Insights that may explain how a single bomber was able to kill so many victims.Read More
Khujand, Tajikistan — This afternoon I met with a source who has been following the recent arrest of BBC correspondent Urunbay Usmonov. Two days ago, a Tajik government advisor told me that the arrest was an unfortunate error on the part of local authorities and would be quickly resolved. Yet here in Khujand, regional security officials continue to insist that Usmanov is a member of the banned Islamist group Hizb-ut-Tahrir (HuT). Even if Usmanov is ultimately released, he seems almost certain to stand trial and will probably be convicted.
At this juncture, my information concerning Usmanov’s imprisonment is not much different from what the BBC and other Western media have already reported. What’s missing, however, is a sense of the local context. According to my source, the… Tajik security services have grown much more aggressive in their approach toward suspected HuT members—particularly in the wake of the suicide bombing of an MVD facility here in Khujand last September. They are also much less discriminating, with some officials viewing long beards and Islamic dress as probable cause for an arrest.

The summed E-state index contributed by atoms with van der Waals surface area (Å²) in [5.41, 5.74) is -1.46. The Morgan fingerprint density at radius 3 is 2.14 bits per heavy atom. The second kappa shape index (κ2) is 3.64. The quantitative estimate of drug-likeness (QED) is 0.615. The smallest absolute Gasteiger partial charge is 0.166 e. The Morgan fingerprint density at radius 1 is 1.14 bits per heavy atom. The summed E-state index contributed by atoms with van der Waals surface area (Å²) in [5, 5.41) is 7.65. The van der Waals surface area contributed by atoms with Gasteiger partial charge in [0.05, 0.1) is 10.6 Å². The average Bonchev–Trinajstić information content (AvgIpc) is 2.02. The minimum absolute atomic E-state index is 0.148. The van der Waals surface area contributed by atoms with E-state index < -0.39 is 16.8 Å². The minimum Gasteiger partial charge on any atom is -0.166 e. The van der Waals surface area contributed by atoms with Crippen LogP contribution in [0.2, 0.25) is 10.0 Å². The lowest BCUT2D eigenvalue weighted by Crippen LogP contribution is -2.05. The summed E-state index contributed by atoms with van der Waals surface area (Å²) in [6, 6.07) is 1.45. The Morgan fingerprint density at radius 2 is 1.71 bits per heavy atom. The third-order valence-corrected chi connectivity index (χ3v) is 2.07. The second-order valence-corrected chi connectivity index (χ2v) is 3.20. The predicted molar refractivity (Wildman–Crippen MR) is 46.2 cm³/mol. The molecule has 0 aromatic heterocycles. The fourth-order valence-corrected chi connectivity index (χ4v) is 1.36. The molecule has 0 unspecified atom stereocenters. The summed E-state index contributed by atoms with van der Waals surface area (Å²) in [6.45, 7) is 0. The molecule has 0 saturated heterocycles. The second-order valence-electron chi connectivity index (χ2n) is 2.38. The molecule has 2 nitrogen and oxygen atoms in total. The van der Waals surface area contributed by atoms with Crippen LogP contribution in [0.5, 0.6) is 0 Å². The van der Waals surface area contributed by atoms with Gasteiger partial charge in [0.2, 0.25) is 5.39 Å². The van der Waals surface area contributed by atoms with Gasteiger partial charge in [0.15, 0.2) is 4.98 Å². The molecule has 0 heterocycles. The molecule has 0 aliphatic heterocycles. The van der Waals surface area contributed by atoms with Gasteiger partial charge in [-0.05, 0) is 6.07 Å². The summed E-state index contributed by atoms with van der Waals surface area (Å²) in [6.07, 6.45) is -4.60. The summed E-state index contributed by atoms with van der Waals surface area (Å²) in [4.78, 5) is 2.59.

These trends are significant for two reasons. First, they reveal growing concern regarding the influence of HuT and other underground groups—concern shared by many moderate religious leaders. Second, they raise serious questions regarding… the tools used to identify and interdict suspected HuT members. By relying on superficial profiles, the Tajik security services risk targeting a cohort that is both overinclusive in terms of outward belief and underinclusive with respect to illegal activities.